Rio-based blogger Julia Michaels reports on the city’s attempts to defend its favela occupation program, despite fresh outbreaks of violence between locals and police, and reports of corruption in the occupying forces.
And the process will continue
Today State Public Safety Secretary Jose Mariano Beltrame, star of the Getulio Vargas Foundation law school seminar UPP: a new public safety model?, organized with the Folha de São Paulo newspaper, said he trusts in the future of Rio’s pacification policy.
The state agency just announced the results of research on homicide rates in pacified favelas. Beltrame wanted to remind the crowded auditorium about the pacification program’s achievements, sometimes sidelined by news of police corruption, drug trafficking resistance, and the return of violence.
“There are places where [the homicide rate] is zero,” said Beltrame in a low voice, calculated to impress. “Homicide influences the Human Development Index, the HDI.” His voice rose. “We’re going to build, we’re building. [They’ll say] ‘ah, but that, further down the line, it’s going to melt away.’ People, it’s not going to melt away. Because it’s yours. It’s not mine, I’m out of here,” he added, distinguishing himself from the personalism that marks so much Brazilian public policy.
He went on to defend what he calls a process, not a project, explaining why pacification is here to stay: “When a politician gets hold of this, he’s going to keep doing it because if you don’t, you lose votes. If a technocrat takes up this policy, he’ll do it because there’s data, he has research that shows what’s good and what’s bad.”
Referring to last January’s state regulation of the UPPs, Beltrame added that the state now “has a decree that establishes this, too.”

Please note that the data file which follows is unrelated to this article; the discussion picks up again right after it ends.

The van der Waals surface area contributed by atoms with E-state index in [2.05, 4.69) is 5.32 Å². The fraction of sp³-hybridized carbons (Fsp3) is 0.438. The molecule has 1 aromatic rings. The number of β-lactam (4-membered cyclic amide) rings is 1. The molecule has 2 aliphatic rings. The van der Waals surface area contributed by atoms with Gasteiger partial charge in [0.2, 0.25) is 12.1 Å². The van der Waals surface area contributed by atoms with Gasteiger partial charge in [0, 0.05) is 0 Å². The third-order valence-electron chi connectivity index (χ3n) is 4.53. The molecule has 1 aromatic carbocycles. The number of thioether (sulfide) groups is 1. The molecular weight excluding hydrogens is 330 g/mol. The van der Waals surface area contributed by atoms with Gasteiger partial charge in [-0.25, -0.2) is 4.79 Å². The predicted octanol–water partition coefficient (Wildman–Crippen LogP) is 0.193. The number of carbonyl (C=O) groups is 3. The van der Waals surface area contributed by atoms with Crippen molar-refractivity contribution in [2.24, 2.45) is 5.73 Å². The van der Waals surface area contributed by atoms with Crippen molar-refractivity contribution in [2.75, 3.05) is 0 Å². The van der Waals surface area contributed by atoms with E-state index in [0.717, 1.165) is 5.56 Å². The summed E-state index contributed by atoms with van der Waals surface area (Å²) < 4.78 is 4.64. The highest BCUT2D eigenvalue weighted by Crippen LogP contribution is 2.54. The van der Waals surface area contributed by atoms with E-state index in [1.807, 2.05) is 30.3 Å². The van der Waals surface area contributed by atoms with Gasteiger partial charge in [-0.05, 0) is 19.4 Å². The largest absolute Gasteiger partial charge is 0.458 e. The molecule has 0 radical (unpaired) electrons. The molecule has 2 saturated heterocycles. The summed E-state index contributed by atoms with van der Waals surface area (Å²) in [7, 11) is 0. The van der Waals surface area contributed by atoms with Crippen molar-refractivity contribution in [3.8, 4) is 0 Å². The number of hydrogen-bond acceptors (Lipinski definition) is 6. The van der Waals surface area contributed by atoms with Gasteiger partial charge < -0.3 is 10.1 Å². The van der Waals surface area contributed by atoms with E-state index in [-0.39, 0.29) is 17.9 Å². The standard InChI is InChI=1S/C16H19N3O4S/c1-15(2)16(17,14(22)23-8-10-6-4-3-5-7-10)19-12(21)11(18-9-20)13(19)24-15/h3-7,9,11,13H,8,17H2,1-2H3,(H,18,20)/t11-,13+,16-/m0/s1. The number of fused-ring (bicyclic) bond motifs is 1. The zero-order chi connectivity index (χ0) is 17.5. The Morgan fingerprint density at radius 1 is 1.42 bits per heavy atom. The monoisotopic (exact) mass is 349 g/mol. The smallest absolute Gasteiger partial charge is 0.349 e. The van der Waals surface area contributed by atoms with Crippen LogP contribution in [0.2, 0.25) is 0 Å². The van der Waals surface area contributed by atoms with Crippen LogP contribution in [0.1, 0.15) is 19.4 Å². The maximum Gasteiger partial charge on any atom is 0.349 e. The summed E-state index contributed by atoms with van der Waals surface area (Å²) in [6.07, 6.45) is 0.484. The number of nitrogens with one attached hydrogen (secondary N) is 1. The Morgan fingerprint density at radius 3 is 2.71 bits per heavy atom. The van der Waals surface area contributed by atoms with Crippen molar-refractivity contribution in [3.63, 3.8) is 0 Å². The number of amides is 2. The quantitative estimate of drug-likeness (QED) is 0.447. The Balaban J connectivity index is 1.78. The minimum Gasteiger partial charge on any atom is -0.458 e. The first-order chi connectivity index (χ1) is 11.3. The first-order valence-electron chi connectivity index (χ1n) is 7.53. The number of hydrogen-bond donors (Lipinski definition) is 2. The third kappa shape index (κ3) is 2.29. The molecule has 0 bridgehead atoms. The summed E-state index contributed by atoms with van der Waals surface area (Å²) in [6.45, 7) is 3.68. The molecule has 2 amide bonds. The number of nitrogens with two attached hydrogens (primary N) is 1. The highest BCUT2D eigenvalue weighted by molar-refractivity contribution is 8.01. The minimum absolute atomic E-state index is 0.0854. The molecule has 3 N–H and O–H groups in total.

In a particularly awkward sentence, the secretary let evidence slip through of the pressure he must have felt to increase the number of pacification units, which now number 18.
“I intend not to inaugurate more UPPs if I can’t build the foundations, because before we started, because we started, because we’ve been adjusting certain, certain things that are not just right.”
Recent problems may have strengthened what is likely to have been his position since the inauguration of the first UPP at the end of 2008, in the Dona Marta favela, in Botafogo. At the time it was said that the pacification troops were fresh recruits, specially trained in community policing and untainted by corruption. But there are reports of inadequate training. The problems may result from this, at least in part.
The issue of training came up in a study of pacification police, presented during the seminar by sociologist Julita Lemgruber, director of the Centro de Estudos de Segurança e Cidadania, CESec.
Also present at the seminar — sitting in the front row, nodding her head — was Juliana Barroso, Undersecretary for Training and Prevention Programs, in charge of police curriculum reform.
This article, published last month in O Globo newspaper, reported that six months into her job Barroso “completed an x-ray of the teaching at Rio’s five police academies and found a frightening situation. She discovered that there are police officers who have gone ten years with no additional coursework.”
The story also says that the “destruction of values cultivated in the past, such as the preparation of a police force for fighting a war, will be the first lesson learned by officers after the curriculum reform.”
At the seminar, Beltrame said that the Rio police must transform even to the point of changing their “war chants,” used to motivate recruits.